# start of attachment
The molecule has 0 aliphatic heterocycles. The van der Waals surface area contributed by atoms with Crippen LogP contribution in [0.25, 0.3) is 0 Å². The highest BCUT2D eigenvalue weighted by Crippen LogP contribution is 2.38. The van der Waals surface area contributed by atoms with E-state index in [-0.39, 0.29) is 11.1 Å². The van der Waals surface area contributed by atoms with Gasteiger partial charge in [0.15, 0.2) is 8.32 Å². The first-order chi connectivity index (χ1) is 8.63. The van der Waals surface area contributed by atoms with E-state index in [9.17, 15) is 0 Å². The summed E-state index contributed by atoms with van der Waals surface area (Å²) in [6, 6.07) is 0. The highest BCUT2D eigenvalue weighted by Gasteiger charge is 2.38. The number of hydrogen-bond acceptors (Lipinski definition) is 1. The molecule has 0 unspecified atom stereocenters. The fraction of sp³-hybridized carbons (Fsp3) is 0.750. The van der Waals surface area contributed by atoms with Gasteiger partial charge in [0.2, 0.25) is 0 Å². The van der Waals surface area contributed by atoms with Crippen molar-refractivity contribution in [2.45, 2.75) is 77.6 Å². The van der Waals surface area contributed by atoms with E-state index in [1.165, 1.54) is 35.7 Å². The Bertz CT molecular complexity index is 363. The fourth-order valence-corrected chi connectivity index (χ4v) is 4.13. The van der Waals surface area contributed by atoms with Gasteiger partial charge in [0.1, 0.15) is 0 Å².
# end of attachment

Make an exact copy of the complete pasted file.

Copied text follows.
The molecule has 0 aliphatic heterocycles. The van der Waals surface area contributed by atoms with Crippen LogP contribution in [0.25, 0.3) is 0 Å². The highest BCUT2D eigenvalue weighted by Crippen LogP contribution is 2.38. The van der Waals surface area contributed by atoms with E-state index in [-0.39, 0.29) is 11.1 Å². The van der Waals surface area contributed by atoms with Gasteiger partial charge in [0.15, 0.2) is 8.32 Å². The first-order chi connectivity index (χ1) is 8.63. The van der Waals surface area contributed by atoms with E-state index in [9.17, 15) is 0 Å². The summed E-state index contributed by atoms with van der Waals surface area (Å²) in [6, 6.07) is 0. The highest BCUT2D eigenvalue weighted by Gasteiger charge is 2.38. The number of hydrogen-bond acceptors (Lipinski definition) is 1. The molecule has 0 unspecified atom stereocenters. The fraction of sp³-hybridized carbons (Fsp3) is 0.750. The van der Waals surface area contributed by atoms with Gasteiger partial charge in [0.2, 0.25) is 0 Å². The van der Waals surface area contributed by atoms with Crippen molar-refractivity contribution in [2.45, 2.75) is 77.6 Å². The van der Waals surface area contributed by atoms with E-state index in [1.165, 1.54) is 35.7 Å². The Bertz CT molecular complexity index is 363. The fourth-order valence-corrected chi connectivity index (χ4v) is 4.13. The van der Waals surface area contributed by atoms with Gasteiger partial charge in [0.1, 0.15) is 0 Å².